Issue #445, 4th June 2021

This Week's Favorite


How Organisations Are Changing
18 minutes read.

"You don't need power and wealth to influence the world, you need an idea and a community. The idea that you can't change the world without things you don't have access to is simply a control mechanism, an illusion created by the system. It's simply not true." -- this view is powerful to consider how to increase your impact in your organization. The community can be your team or a few teams, while you are helping to promote an idea and build the engagement around that. Simon Wardley will give you a few ideas worth exploring such as "leaderless leadership," how to adopt principles from "remote-first" companies, designing for failures (chaos/resilient engineering), and many more.

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Culture


Early Stage Startup: "Our Ideal Customers Are Other Early Stage Startups."
1 minutes read.

My humble effort to help you start the weekend with a smile on your face, even in this difficult time.

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Rituals for Hypergrowth: An Inside Look at How YouTube Scaled
7 minutes read.

Shishir Mehrotra's practices and insights from his experience scaling YouTube are helpful. I highly recommend skimming the topics and zooming in on where you feel the pain today. I found the "Weekly cadence," "Two-pagers," and "Matrix planning and allocation" highly relevant to my needs.

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Are Pull Requests Holding Back Your Team?
11 minutes read.

David Masters will make you think about your code reviewing process. It's hard to figure out how to maximize (or abandon) the rituals we're used to, but I can see a lot of the downsides in Pull Requests happening ("Change Theater") almost on a daily basis. Share this post with your team and have a discussion. Maybe you want to conduct more f2f code-review sessions rather than using PRs (play with the ratio)? Maybe you can review some PRs together as a team once a week (across PRs) to learn together patterns worth noticing? What else?

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Managing Up - Lessons From Scaling Teams at Credit Karma and Lyft
10 minutes read.

This post should be a recommended read for anyone starting to lead bigger projects and teams. When it's not executed well (see section "Tactics for Overcoming Common Upward Management Challenges"), you can lose many points with your peers and manager. Ask them if they feel you are handling it well today and where you can improve given the tools and frameworks in this post.

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Share it via Twitter or email.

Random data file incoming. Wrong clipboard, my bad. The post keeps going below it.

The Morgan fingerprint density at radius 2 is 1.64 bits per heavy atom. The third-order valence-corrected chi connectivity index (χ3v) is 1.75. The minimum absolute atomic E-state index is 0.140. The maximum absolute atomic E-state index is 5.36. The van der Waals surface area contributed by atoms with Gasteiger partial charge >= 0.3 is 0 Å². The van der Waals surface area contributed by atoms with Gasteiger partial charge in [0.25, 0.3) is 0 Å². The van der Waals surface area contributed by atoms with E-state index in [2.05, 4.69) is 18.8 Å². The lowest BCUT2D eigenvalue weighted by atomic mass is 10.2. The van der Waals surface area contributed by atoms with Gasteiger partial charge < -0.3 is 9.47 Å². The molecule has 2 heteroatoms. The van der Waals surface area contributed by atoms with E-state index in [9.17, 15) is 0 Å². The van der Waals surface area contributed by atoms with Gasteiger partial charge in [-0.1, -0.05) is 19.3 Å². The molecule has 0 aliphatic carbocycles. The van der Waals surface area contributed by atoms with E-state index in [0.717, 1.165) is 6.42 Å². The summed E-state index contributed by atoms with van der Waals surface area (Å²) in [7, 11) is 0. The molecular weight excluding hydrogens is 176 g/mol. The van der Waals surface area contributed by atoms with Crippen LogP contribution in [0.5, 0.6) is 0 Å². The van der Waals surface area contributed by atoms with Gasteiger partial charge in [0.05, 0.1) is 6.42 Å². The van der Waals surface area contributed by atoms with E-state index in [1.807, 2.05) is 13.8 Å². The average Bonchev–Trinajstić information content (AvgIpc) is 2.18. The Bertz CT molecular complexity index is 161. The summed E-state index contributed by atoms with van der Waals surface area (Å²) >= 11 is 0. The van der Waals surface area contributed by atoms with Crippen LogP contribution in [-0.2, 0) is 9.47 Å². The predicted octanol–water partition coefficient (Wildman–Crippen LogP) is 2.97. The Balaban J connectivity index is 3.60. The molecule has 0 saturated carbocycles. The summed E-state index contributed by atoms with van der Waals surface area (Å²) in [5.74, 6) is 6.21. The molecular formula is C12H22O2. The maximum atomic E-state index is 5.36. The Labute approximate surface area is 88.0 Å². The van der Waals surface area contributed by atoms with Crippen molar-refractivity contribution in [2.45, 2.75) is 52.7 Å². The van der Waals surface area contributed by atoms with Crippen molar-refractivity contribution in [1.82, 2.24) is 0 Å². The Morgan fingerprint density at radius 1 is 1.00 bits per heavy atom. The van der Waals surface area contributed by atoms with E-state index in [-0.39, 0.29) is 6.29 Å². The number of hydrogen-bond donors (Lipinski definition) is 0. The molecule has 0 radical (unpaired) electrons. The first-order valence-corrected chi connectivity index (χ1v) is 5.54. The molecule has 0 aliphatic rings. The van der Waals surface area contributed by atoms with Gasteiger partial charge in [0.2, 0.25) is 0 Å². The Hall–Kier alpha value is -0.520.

Peopleware


Unusual Tips to Keep Slack From Becoming a Nightmare
5 minutes read.

Slack is a powerful tool, yet it can easily drag our team's productivity down. Jade Rubik offers some great tips to utilize. I'm sure everyone is trying to figure out how to use emails, Slack, and meetings to avoid interruptions. It's worth documenting our principles and preferences and enforce them every day, reminding people how quickly these things can slow us down.

Read it later via Pocket or Instapaper.
Share it via Twitter or email.


Life Is Like a Video Game. The 💵 Question: Which Game Are You Playing? (Thread)
4 minutes read.

Julie Zhuo's framing of life as a game (or games) is interesting. I want to work with people I respect and learn from. I care about doing good in the world, working for a company that I believe will make things a bit better for everyone if successful. I find excitement and joy in practicing many types of "Maker mode" - products, side-projects, and teams. Which rules do you want to play by? What makes you happy?

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“Stories” Don’t Tell a Story: Good Sprint Planning Uses Milestones
4 minutes read.

Chuck Groom covers a trap I've seen many teams doing when adopting sprints as their methodology. Focusing on value versus features is more than semantics as it shifts the way people think and measure their progress.

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Share it via Twitter or email.


Inspiring Tweets


@jasongorman: Pair programming isn't 2 people doing the work of one. It's 2 people avoiding the rework of 7.

@arvidkahl: To become an expert in any field, you have to be an ambitious learner first. Every expert started out as a curious novice once.

- Oren

P.S. Can you share this email? I'd love for more people to experiment and improve their company's culture.

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